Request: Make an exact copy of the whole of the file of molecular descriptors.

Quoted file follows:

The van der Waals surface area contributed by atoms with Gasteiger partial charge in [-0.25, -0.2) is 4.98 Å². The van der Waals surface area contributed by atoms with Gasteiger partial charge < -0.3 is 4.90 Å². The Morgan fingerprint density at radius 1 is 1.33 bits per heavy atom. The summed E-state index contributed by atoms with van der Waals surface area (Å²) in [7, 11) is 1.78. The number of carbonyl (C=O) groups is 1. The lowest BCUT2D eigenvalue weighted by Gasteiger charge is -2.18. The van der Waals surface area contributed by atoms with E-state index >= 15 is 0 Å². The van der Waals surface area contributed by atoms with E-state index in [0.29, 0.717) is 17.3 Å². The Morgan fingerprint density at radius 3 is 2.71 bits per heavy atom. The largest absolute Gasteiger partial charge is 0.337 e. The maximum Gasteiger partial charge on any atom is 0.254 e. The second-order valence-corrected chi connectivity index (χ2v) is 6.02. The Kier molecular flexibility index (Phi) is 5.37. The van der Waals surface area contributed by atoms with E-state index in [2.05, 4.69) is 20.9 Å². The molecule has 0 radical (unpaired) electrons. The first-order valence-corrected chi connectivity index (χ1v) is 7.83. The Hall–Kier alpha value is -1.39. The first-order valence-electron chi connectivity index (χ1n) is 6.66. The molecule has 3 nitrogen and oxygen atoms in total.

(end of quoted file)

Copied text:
The van der Waals surface area contributed by atoms with Gasteiger partial charge in [-0.25, -0.2) is 4.98 Å². The van der Waals surface area contributed by atoms with Gasteiger partial charge < -0.3 is 4.90 Å². The Morgan fingerprint density at radius 1 is 1.33 bits per heavy atom. The summed E-state index contributed by atoms with van der Waals surface area (Å²) in [7, 11) is 1.78. The number of carbonyl (C=O) groups is 1. The lowest BCUT2D eigenvalue weighted by Gasteiger charge is -2.18. The van der Waals surface area contributed by atoms with E-state index >= 15 is 0 Å². The van der Waals surface area contributed by atoms with E-state index in [0.29, 0.717) is 17.3 Å². The Morgan fingerprint density at radius 3 is 2.71 bits per heavy atom. The largest absolute Gasteiger partial charge is 0.337 e. The maximum Gasteiger partial charge on any atom is 0.254 e. The second-order valence-corrected chi connectivity index (χ2v) is 6.02. The Kier molecular flexibility index (Phi) is 5.37. The van der Waals surface area contributed by atoms with E-state index in [2.05, 4.69) is 20.9 Å². The molecule has 0 radical (unpaired) electrons. The first-order valence-corrected chi connectivity index (χ1v) is 7.83. The Hall–Kier alpha value is -1.39. The first-order valence-electron chi connectivity index (χ1n) is 6.66. The molecule has 3 nitrogen and oxygen atoms in total.